Young Okinawan Taiko performer, 1998. Photo: David M. Shimabukuro
Sponsored by the Hawaii United Okinawan
Association, the annual Okinawan Festival has been held each year
on Saturday and Sunday of the Labor Day weekend since 1982.
Recognized as the largest cultural event in Hawaii, the festival
draws between 40,000 and 50,000 people to Kapiolani Park in the
middle of Waikiki. At the festival, visitors experience a small
glimpse into the diverse beauty of the Okinawan people, her culture
The festival opens on Saturday morning with a parade
of Okinawan club banners and a Paranku procession;
paranku is a small hand-held drum used in a folk performing art called
eisa. When the parade has been completed, guests are
treated to non-stop entertainment throughout the course of the
festival. Traditional Okinawan music and dances are the main
attraction, including the Okinawan classical dances
Yotsutake, and a folk dance
Obon, in which over 1000 people participate.
Okinawan Dancers, performing the dance "Yotsutake," 1995 Photo: David Shimabukuro
Sunday's events include Taiko (drum),
Sanshin (lute) and
Koto (zither) instrumental performances, the Okinawan
free-style dance Kachashi, and entertainers from Okinawa.
Large tents house displays highlighting Okinawan arts and culture,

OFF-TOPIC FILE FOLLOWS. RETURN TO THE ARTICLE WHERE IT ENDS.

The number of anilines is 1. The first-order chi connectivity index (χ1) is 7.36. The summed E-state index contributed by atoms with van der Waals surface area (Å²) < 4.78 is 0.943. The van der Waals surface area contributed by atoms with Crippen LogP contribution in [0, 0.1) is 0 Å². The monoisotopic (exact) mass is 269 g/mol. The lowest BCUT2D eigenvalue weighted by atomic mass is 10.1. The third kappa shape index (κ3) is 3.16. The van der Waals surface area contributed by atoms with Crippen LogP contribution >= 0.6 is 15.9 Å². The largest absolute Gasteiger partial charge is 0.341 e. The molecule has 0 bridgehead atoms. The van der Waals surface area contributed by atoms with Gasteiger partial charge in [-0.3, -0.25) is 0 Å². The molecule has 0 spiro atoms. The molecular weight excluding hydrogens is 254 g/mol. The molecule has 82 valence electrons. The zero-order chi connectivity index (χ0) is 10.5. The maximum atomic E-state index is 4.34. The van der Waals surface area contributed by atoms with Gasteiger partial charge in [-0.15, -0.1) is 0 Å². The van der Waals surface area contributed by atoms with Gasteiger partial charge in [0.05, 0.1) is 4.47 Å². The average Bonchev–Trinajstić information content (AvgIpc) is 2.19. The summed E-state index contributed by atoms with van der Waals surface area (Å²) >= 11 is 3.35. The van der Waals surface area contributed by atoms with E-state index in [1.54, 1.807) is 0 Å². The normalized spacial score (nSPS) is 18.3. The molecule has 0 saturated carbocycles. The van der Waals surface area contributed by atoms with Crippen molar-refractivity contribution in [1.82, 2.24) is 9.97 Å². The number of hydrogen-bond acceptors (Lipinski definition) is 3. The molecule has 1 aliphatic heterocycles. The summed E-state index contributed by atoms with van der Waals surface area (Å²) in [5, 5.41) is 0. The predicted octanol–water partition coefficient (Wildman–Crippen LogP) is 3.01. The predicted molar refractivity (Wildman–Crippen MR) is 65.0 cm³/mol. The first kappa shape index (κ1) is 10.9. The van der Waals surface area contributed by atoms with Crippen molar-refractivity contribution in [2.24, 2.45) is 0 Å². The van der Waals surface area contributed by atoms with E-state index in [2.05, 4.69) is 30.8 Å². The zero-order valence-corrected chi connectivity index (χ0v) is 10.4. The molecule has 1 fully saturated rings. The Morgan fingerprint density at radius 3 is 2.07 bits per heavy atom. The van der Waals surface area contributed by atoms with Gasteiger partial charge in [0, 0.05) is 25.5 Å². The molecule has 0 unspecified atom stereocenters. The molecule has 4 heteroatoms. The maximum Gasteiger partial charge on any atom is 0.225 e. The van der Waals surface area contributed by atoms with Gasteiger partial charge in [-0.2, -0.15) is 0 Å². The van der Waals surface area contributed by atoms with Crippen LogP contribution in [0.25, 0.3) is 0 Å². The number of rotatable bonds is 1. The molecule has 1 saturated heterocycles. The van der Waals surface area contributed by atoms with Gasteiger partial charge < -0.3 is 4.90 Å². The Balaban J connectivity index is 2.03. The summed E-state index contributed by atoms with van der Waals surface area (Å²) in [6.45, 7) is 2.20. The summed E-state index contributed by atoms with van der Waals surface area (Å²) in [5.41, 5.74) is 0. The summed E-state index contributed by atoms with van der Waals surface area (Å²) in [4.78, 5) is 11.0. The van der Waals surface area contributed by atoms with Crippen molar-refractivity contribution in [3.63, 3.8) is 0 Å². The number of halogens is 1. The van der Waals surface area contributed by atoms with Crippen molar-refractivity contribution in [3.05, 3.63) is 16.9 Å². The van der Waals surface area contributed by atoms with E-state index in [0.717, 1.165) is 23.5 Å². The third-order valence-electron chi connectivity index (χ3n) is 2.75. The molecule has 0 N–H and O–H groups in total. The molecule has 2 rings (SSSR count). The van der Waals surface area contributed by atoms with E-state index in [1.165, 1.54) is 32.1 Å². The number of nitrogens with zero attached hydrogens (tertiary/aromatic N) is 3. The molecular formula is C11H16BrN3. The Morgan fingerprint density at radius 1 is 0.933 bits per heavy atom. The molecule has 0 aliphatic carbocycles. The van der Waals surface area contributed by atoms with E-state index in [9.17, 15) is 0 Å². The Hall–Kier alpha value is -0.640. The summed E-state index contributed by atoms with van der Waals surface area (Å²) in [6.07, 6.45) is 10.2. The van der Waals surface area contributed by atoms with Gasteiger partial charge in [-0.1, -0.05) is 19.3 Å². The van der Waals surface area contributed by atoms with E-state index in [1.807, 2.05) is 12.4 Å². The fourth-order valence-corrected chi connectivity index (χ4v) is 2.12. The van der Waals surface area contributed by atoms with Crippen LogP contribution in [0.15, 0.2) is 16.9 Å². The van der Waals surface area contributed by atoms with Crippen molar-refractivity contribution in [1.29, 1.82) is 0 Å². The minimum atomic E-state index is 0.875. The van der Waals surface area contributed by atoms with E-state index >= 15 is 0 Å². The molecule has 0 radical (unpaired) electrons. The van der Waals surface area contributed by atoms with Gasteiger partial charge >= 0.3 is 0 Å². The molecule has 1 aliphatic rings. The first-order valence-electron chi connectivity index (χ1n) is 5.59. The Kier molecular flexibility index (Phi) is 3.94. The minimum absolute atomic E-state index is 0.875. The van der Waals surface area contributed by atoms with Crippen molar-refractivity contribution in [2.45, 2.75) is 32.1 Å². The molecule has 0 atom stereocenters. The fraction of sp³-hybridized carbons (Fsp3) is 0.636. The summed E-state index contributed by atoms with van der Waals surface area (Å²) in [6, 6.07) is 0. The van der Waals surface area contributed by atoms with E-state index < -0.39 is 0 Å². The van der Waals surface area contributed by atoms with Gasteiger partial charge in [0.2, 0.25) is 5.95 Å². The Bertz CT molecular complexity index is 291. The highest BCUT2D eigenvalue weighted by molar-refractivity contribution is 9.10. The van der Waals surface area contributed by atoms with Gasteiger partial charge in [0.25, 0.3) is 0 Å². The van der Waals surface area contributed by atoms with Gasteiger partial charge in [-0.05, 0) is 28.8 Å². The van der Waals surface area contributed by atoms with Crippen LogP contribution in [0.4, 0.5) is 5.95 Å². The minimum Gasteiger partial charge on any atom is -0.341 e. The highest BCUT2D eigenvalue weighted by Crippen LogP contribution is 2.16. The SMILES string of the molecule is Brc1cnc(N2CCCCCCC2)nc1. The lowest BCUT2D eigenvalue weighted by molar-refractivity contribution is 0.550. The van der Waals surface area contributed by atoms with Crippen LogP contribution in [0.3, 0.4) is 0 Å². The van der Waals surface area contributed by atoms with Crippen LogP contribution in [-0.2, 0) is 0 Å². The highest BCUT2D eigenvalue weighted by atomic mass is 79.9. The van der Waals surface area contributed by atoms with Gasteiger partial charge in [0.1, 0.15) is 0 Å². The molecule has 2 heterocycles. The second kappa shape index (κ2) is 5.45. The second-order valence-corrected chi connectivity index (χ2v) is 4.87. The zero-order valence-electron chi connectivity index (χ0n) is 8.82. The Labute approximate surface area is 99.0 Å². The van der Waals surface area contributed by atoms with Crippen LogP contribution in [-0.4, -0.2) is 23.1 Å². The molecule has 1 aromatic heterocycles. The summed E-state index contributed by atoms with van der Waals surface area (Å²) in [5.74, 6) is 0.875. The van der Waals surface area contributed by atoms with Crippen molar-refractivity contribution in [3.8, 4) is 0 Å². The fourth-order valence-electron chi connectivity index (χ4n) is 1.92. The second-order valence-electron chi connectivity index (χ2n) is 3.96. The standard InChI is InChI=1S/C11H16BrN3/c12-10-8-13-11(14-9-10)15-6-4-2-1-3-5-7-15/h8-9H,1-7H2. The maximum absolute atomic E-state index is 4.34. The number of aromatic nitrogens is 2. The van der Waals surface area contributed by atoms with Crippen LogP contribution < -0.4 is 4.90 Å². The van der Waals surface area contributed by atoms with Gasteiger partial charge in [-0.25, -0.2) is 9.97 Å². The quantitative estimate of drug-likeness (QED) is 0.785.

including lacquerware, pottery, textiles, kimonos, hair-styling,
karate, and performing arts. Other displays have included
genealogy, calligraphy, flower arrangement, and the Okinawan
uchinaaguchi). To delight the palate, Okinawan
delicacies are featured:
andagi (deep-fried doughnuts),
ashitibichi (pig's feet soup),
yaki soba (noodles
stir-fried with vegetables and meat), and an Okinawan plate with a
variety of traditional dishes.
Local artists and craftsmen sell their work, children
are offered crafts projects and carnival games, and
koi are displayed by two Hawaiian cultural
organizations. The festival takes over a year of planning and
utilizes a volunteer workforce of over 2,000.
Project documentation includes report of 15 pages
with a bibliography, 29 stunning 8 x 10 color photographs, and a
video of the 1998 Okinawan Festival.
Originally submitted by: Daniel K. Inouye, Senator Daniel K. Akaka, Senator Neil Abercrombie, Representative (1st District) & Patsy T. Mink,Representative (2nd District).
The Local Legacies project provides a "snapshot" of American Culture as it was expressed in spring of 2000. Consequently, it is not being updated with new or revised information with the exception of "Related Website" links.